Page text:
CFP: W(h)ither the Christian Right?

Deadline for submissions: February 28, 2022full name / name of organization: Post45 Contemporaries

Contact email: cdouglas@uvic.ca; Full CFP: https://call-for-papers.sas.upenn.edu/cfp/2021/09/20/whither-the-christian-right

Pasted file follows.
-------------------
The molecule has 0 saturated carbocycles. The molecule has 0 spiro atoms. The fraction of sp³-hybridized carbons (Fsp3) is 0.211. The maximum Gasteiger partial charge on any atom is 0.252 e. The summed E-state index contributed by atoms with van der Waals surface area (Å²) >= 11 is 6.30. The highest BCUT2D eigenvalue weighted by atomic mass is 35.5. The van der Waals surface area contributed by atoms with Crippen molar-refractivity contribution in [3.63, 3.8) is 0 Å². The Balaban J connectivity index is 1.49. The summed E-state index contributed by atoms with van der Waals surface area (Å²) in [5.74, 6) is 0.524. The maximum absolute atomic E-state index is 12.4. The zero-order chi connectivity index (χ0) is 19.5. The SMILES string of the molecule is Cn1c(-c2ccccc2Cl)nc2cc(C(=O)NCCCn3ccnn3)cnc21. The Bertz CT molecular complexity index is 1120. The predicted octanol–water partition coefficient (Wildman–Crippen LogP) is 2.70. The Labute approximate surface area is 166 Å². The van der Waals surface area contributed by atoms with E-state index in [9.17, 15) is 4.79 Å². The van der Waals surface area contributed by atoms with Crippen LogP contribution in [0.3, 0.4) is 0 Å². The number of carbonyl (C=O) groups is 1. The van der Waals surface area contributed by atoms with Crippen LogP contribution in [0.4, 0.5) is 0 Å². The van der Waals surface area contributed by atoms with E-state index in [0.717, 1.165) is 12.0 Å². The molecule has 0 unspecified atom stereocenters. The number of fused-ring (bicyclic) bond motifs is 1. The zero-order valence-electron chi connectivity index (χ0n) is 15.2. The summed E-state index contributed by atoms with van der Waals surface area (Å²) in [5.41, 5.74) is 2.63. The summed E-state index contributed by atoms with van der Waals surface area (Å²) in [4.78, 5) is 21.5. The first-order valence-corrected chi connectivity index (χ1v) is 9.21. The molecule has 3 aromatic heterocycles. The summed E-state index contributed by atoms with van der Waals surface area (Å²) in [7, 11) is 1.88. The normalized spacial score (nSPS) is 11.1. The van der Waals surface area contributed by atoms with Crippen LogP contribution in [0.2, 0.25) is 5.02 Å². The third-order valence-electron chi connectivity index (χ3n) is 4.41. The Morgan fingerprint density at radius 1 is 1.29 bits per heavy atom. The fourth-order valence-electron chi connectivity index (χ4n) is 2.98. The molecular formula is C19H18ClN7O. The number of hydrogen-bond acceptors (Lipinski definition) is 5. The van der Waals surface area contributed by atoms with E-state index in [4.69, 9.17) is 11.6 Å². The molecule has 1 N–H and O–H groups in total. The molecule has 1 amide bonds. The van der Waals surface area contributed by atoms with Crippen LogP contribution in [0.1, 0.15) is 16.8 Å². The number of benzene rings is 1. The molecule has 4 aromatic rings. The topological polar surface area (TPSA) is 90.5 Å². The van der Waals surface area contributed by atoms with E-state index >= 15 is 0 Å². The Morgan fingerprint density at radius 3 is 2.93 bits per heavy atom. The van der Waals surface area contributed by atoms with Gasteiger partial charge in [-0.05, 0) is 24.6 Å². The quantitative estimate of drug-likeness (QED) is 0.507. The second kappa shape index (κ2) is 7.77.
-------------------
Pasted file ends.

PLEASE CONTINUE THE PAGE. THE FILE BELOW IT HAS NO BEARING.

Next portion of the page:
“W(h)ither the Christian Right?” Papers are invited for a Post45 Contemporaries cluster on the U.S. Christian Right and literature. Recent evidence suggests the evangelical share of the population may be decreasing, but its political power so far has not waned and it is geared for apocalyptic combat. Momentarily defeated but unbowed like their champion President Trump, conservative white Christians have not received much attention in literary studies. This cluster asks questions such as: where are they going / what now / what did we miss? A series of Trump-era books by scholars such as Kristen du Mez, Anthea Butler, Robert P Jones, Sarah Posner, Andrew L. Whitehead and Samuel L. Perry have focused on white evangelicals and their radicalization – all historians or social scientists. But the Christian Right and its authoritarian tendencies have been met with little interest among literary scholars. Why hasn’t literary studies been paying attention to the literature of this demographic that is shaking the country, driving its turn to authoritarianism? Essays might attend to fiction by Christian Right authors, or literature about the Christian Right. Essays are also invited to think about our discipline’s relation to the Christian Right. How does training in strategies of reading and a sense of the literary (complexity, richness, ambiguity, uncertainty, metaphor, etc) help students complicate fundamentalist culture and its reading practices of inerrantism and literalism? How is English, or literature and religion studies specifically, complicit in America’s descent into Christian authoritarianism? Could the Christian Right fiction we didn’t want to read or teach or research – the books that historians and social scientists were reading and teaching and researching – have given us an early warning about and increased understanding of the evangelical imagination? What current theoretical or methodological trends might enable or inhibit increased attention to the Christian Right in literary studies? Papers are invited for a June / July 2022 cluster of Contemporaries; deadline for first drafts is February 28th, 2022; contact cdouglas@uvic.ca and mmullins@sebts.edu for inquiries or submissions.

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